Teresa Bird – Black Press
The Cowichan Lake Community Forest Co-op has been given a two-year extension on its licence and they want to celebrate by hosting the B.C. Community Forest Association conference next year.
Brooke Hodson, chair of CLCFC, credits the community with helping the co-op secure the extension.
“There were lots of letters from the community and it made a difference,” Hodson told a meeting of the chamber of commerce Wednesday night.
The extended licence gives the co-op the opportunity to log the remaining volume in the 3,000 hectare Bolduc Block near Gordon River that the CLCFC has been working since 1995. The current licence expired in June.
In the next few months the co-op is working to get a longer-term licence with the Ministry of Forests. Most communities have 25-year licences, but the Cowichan Lake co-op was established in 1995, before provincial legislation granted licences based on long term operations. Consequently, the Community Forest Co-op has operated under an old model of volume-based licences and is the oldest community forest on Vancouver Island. The CLCFC was established as part of a job creation program encouraged by then B.C. premier Mike Harcourt. The co-op’s mission is to create local jobs, as well as provide training to new forest workers.
“We create a lot of direct jobs and we create a lot of indirect jobs,” said Hodson. And they support the community with the money they realize from the logging operations. Ten percent of proceeds are held in a reserve fund for contingencies, 10 percent is set aside for a Community Legacy Fund and 80 percent is used to generate and sustain employment.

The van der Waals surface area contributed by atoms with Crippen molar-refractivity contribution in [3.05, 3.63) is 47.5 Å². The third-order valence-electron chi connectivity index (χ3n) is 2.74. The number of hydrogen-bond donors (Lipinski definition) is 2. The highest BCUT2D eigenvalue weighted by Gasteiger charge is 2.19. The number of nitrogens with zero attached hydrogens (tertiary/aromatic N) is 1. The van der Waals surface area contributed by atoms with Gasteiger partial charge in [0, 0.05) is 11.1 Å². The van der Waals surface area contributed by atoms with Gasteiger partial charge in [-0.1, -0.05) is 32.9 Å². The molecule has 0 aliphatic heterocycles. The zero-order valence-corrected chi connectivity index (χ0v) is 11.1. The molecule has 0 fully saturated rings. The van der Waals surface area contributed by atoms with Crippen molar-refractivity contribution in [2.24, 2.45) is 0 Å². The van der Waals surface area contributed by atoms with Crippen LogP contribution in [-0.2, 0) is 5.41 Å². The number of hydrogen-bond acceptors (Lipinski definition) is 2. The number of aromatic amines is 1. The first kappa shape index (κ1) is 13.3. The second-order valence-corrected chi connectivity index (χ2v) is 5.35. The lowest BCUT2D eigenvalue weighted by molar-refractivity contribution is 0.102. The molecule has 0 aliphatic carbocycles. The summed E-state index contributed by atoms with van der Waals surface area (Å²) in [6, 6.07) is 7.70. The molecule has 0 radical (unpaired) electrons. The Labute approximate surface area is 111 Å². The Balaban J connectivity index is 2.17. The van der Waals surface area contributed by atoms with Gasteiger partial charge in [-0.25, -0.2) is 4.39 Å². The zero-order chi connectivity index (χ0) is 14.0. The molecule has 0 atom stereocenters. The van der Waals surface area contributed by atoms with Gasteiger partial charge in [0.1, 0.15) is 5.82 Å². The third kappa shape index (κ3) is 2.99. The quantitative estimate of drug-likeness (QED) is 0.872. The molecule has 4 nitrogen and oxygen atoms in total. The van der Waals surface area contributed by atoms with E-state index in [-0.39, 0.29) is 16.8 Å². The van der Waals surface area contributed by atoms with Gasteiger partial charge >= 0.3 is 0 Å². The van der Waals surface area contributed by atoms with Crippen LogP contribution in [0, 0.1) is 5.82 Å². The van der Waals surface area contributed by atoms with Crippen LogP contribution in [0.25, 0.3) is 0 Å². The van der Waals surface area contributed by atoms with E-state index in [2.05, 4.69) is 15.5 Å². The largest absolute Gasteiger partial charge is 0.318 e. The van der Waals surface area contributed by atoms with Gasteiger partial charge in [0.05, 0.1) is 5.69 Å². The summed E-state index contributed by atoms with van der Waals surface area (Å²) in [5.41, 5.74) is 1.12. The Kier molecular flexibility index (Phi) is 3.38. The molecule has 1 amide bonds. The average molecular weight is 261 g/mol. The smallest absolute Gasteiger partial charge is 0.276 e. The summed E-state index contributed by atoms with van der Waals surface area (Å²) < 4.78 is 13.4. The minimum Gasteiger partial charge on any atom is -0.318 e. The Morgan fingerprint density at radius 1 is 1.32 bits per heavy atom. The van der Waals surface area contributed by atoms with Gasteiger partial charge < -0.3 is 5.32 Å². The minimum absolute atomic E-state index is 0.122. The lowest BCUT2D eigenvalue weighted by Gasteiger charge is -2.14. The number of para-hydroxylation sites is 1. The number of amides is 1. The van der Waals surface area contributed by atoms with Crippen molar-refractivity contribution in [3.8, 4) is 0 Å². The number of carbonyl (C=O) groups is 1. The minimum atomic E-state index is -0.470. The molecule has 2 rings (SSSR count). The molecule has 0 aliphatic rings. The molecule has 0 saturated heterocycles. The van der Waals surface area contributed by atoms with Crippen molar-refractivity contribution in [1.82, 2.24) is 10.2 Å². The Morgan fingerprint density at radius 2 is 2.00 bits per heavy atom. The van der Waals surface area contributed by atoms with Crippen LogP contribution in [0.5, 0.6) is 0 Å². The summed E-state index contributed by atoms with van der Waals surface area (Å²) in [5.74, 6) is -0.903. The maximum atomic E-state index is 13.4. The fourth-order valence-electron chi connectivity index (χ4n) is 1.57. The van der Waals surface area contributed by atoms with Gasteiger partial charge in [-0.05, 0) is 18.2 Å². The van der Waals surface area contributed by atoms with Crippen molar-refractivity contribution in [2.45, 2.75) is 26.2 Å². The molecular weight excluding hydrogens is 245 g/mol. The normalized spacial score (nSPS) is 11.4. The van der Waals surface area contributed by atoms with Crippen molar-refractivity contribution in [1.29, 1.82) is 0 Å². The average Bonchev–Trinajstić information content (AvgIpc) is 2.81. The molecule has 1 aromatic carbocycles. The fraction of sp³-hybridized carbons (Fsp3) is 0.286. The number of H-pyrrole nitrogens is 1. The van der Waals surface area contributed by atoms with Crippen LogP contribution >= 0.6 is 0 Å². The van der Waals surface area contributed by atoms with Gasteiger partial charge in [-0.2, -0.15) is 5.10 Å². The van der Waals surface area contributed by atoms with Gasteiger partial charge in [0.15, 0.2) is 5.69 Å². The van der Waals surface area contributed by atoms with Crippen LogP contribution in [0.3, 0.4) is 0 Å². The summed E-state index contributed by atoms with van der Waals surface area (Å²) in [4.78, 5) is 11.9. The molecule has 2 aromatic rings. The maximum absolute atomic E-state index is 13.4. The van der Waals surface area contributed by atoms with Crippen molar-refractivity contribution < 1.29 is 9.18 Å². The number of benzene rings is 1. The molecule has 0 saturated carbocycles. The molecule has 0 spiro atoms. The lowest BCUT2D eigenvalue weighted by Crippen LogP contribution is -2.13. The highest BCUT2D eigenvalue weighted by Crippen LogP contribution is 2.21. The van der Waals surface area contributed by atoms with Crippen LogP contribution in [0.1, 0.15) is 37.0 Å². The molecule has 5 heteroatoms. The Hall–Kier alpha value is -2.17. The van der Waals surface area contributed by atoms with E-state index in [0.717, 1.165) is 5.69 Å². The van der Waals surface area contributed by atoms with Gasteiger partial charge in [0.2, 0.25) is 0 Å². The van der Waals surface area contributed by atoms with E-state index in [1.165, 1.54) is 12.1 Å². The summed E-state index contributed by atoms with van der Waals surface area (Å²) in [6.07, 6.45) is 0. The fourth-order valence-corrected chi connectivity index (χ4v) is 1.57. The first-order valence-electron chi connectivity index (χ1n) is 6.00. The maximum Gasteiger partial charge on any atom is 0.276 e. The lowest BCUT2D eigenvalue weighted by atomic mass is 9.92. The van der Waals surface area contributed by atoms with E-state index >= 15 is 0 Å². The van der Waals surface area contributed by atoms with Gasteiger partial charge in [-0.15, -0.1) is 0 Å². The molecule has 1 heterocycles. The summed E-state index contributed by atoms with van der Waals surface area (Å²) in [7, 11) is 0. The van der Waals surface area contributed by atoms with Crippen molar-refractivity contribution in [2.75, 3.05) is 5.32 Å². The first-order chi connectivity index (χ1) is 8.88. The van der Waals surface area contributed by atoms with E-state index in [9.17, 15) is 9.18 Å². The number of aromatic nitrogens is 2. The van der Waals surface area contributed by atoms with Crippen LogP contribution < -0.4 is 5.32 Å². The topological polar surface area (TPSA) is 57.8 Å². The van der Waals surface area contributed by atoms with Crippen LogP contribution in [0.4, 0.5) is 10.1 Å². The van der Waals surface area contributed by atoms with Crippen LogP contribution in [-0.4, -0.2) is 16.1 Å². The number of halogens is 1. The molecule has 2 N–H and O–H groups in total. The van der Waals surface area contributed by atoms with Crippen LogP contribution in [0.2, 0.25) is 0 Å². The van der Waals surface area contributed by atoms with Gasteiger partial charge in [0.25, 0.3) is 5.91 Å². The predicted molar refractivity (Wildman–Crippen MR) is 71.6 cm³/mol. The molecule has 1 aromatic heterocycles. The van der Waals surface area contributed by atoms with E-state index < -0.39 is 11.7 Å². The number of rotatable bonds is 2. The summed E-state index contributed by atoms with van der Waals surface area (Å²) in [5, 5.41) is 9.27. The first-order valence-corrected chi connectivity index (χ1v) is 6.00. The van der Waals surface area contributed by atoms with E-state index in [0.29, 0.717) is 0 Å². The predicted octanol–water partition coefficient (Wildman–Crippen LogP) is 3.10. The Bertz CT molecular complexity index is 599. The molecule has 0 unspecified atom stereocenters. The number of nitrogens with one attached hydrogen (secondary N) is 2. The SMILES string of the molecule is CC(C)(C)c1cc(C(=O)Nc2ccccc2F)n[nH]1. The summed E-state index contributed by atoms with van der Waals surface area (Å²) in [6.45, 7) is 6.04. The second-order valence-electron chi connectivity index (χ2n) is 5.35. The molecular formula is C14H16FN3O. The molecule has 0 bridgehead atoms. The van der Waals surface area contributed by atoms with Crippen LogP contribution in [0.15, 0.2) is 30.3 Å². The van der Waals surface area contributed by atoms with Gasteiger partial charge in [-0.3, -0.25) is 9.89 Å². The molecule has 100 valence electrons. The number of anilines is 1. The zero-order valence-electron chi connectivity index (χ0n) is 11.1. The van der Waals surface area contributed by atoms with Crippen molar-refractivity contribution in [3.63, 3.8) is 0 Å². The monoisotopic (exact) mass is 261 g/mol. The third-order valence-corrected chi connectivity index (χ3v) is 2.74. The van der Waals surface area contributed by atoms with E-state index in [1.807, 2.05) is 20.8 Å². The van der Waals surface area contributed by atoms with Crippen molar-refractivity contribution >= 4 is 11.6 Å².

Hodson says now the co-op is partnering with the Pacheedaht First Nation to form a community forest corporation and apply for a licence under the more modern legislation.
“We have identified an area that would allow about 30,000 cubic metres,” said Hodson. “There is a lot of work to be done, our goal is very ambitions but we hope to have a new licence in 2016.”
And what better way to announce that new licence than by hosting the BC Community Forest Association annual convention in Lake Cowichan?
CLCFC thinks it might be a perfect fit and they are exploring the possibility over the next few days.
If the three-member committee are confident the community could host the 100-participant event, then CLCFC will send in their application along with a $5,000 cheque.
The event would host delegates from 55 community forests in B.C. in May or June. Hodson shared a tentative itinerary with the chamber of commerce and noted that there would be many opportunities for delegates to spend time and money in the community over the four-day event.And the event would put a spotlight on the community.
“I expect there would be a higher turnout from politicians because of the proximity to Victoria,” noted Hodson. However there are challenges to consider including accommodations, and the availability of volunteers to support the event.